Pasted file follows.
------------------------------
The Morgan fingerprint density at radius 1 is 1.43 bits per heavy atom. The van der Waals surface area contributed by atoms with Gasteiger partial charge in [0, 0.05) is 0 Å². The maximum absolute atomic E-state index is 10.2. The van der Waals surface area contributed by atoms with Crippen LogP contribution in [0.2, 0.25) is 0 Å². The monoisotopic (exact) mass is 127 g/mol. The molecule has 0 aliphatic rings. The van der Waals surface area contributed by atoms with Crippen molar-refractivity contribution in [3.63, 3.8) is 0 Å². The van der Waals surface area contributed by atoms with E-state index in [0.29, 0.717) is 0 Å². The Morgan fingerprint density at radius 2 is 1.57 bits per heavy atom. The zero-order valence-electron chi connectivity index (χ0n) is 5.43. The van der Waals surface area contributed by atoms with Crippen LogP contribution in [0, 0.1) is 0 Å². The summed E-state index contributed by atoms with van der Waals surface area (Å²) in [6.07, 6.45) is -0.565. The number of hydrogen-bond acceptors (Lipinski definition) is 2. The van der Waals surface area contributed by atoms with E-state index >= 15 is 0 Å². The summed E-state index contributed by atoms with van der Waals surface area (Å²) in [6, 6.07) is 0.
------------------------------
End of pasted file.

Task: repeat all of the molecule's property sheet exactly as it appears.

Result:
The Morgan fingerprint density at radius 1 is 1.43 bits per heavy atom. The van der Waals surface area contributed by atoms with Gasteiger partial charge in [0, 0.05) is 0 Å². The maximum absolute atomic E-state index is 10.2. The van der Waals surface area contributed by atoms with Crippen LogP contribution in [0.2, 0.25) is 0 Å². The monoisotopic (exact) mass is 127 g/mol. The molecule has 0 aliphatic rings. The van der Waals surface area contributed by atoms with Crippen molar-refractivity contribution in [3.63, 3.8) is 0 Å². The van der Waals surface area contributed by atoms with E-state index in [0.29, 0.717) is 0 Å². The Morgan fingerprint density at radius 2 is 1.57 bits per heavy atom. The zero-order valence-electron chi connectivity index (χ0n) is 5.43. The van der Waals surface area contributed by atoms with Crippen LogP contribution in [0, 0.1) is 0 Å². The summed E-state index contributed by atoms with van der Waals surface area (Å²) in [6.07, 6.45) is -0.565. The number of hydrogen-bond acceptors (Lipinski definition) is 2. The van der Waals surface area contributed by atoms with E-state index >= 15 is 0 Å². The summed E-state index contributed by atoms with van der Waals surface area (Å²) in [6, 6.07) is 0.